Surgeons at The University of Texas MD Anderson Cancer Center recently performed a unique, extensive soft tissue transplant between identical twins to repair a large wound resulting from a rare, recurrent cancer in one of the twins.
One of the 65-year-old twin sisters presented to MD Anderson in early 2017 with a large recurrent tumor on her back and an open wound from previous surgeries and radiation treatments. This tumor was so extensive that it had been deemed unresectable at other institutions because the wound would be too big for reconstruction using standard techniques. MD Anderson pathologists diagnosed the tumor as plexiform fibrohistiocytic sarcoma, a rare, aggressive skin cancer that often recurs and invades surrounding tissue but does not spread to distant parts of the body.
The tumor resection and reconstruction were planned by a multidisciplinary team led by Keila Torres, M.D., Ph.D., an associate professor in the Department of Surgical Oncology, and Jesse Selber, M.D., an associate professor in the Department of Plastic Surgery. Dr. Selber said that the reconstruction was challenging because the patient herself did not have adequate donor tissue to provide coverage for the surgical wound (22 ×x 55 cm, extending down to the spine and ribs). The patient’s sister, however, was substantially larger because she had once had a pituitary tumor that led to gigantism; the sister therefore had enough abdominal tissue to donate for the procedure.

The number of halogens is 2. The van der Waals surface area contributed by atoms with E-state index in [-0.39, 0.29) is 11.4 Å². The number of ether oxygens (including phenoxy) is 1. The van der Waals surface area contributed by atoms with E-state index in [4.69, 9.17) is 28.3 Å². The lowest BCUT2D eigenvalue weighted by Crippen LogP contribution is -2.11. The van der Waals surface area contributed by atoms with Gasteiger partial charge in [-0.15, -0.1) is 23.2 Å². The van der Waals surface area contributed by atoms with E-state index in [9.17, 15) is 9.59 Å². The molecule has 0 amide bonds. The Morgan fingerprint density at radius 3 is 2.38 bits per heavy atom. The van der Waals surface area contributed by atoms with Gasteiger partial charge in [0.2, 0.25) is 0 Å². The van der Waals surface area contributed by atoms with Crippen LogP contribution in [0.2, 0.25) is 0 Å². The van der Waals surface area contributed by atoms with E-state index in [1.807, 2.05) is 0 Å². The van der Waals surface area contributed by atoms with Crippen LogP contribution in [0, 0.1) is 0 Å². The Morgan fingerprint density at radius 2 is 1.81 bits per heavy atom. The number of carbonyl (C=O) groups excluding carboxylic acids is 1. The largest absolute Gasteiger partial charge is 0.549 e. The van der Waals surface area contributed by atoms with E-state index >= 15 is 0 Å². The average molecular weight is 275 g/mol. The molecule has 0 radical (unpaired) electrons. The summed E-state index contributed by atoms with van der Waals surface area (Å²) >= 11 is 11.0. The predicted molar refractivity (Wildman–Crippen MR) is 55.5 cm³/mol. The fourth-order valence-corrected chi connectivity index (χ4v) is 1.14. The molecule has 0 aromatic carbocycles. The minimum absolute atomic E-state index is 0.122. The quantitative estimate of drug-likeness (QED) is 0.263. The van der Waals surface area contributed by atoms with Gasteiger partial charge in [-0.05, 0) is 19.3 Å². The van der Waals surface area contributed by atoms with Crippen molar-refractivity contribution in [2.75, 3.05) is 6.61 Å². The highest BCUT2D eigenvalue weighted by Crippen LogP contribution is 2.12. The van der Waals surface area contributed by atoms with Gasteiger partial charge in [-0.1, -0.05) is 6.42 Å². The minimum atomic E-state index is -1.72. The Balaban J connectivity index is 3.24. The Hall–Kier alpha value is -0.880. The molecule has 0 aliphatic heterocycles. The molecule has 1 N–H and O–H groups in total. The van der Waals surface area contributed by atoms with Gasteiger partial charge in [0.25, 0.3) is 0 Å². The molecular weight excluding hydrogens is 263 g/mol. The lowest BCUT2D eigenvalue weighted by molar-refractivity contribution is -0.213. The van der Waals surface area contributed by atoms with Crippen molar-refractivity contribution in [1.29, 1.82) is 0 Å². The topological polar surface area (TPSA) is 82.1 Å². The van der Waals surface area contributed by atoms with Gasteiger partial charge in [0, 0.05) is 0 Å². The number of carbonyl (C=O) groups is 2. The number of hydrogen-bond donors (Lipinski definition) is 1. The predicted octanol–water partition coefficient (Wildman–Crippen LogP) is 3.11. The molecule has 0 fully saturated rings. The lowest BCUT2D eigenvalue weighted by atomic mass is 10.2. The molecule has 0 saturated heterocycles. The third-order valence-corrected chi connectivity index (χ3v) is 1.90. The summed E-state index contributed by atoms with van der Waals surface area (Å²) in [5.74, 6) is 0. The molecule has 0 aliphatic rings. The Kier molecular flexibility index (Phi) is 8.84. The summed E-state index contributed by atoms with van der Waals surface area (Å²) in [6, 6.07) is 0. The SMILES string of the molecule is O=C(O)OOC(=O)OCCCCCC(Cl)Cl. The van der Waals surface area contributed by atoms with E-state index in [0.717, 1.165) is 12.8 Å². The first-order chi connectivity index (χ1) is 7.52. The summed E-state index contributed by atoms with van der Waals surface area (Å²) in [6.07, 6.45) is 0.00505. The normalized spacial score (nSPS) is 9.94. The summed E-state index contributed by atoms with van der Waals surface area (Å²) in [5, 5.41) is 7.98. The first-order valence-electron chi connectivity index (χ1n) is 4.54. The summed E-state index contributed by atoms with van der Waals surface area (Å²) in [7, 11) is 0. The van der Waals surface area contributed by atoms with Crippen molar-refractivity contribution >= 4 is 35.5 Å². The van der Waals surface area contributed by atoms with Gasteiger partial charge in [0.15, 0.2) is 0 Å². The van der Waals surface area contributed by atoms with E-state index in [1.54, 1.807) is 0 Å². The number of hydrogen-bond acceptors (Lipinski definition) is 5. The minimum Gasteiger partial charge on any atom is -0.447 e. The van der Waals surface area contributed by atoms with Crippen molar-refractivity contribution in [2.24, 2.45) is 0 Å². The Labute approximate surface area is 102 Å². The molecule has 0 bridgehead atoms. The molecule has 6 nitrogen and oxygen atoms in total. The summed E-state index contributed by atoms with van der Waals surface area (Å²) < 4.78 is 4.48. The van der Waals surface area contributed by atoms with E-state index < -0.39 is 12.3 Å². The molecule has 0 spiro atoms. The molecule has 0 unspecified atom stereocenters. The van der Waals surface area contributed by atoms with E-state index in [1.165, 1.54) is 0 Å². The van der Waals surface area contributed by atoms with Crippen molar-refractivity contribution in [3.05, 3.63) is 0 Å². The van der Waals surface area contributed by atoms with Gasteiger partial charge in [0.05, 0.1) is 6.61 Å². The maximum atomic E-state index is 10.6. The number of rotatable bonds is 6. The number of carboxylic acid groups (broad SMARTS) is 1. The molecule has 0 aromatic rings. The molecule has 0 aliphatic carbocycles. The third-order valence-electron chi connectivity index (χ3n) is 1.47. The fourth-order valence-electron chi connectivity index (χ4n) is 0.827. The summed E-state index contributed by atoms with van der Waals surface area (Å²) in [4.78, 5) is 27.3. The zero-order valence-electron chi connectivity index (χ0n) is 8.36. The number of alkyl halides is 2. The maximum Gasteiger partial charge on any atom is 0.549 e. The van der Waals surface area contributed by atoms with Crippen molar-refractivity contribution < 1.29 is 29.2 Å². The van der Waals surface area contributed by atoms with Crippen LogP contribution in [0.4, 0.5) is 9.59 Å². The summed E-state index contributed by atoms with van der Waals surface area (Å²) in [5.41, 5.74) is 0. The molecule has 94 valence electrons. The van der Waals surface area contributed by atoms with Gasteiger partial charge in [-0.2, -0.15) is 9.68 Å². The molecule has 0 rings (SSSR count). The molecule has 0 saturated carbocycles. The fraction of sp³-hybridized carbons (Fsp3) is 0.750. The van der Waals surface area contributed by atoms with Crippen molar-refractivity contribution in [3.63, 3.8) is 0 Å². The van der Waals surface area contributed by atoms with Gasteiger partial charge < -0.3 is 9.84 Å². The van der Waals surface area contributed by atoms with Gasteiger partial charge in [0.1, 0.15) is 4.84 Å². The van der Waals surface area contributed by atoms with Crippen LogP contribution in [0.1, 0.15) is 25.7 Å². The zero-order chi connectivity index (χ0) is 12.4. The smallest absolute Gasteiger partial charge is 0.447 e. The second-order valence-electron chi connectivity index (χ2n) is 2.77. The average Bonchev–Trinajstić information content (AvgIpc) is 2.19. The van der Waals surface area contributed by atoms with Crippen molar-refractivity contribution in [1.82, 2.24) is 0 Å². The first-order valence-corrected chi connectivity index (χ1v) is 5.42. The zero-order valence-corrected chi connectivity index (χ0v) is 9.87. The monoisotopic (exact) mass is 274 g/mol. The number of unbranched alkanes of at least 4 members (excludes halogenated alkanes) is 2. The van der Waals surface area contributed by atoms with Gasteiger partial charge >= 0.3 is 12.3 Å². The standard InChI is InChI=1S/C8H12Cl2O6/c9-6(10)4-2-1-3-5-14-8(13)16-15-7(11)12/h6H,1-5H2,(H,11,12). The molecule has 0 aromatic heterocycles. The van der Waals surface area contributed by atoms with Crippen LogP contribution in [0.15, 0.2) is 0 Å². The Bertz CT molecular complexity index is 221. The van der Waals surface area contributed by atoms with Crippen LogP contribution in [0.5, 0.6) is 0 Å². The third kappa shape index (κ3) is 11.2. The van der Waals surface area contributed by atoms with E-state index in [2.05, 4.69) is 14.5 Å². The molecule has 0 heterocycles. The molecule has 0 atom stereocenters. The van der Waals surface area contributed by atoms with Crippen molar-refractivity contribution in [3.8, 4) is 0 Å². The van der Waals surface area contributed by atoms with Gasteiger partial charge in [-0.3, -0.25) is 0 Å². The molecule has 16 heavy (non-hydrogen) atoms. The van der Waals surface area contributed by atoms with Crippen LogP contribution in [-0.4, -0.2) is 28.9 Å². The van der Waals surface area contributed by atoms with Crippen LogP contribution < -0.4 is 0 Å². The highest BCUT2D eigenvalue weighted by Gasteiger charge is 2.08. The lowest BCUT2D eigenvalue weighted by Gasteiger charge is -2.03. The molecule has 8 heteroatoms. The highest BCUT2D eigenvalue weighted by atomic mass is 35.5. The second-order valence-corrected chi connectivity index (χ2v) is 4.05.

Dr. Selber said that reconstructive allogeneic transplants are seldom performed following cancer surgery because the immunosuppressive regimens necessary to prevent tissue rejection also impair the immune system’s ability to fight cancer cells. But having a donor who is both genetically identical and histocompatible could theoretically allow the transplant to be done without postoperative immunosuppression therapy. However, without a perfect match, immunosuppression would be necessary to prevent graft rejection, and the risk of cancer recurrence would become too great. For this reason, Dr. Selber asked the transplant team from Houston’s Methodist Hospital to perform a living related donor workup, which confirmed that the twins were 100% histocompatible as well as genetically identical.
Four days after Dr. Torres performed the tumor resection, once pathological analysis of the resected specimen had confirmed negative margins, Dr. Selber and a team of five reconstructive plastic surgeons performed the tissue harvest from one sister and transplant to the other in two adjacent operating rooms. The surgeons removed a 54.6 × 21.6 × 5.1 cm flap of abdominal skin, muscle, and blood vessels from the donor sister and repaired the donor site using a procedure similar to a combination of a tummy tuck and a hernia repair. The flap was so large that eight separate microvascular anastomoses were required to restore and maintain circulation to the entire volume of transplanted tissue.
The patient and donor recovered without complications. “They’re now at home and doing well,” Dr. Selber said.
OncoLog, October 2017, Volume 62, Issue 10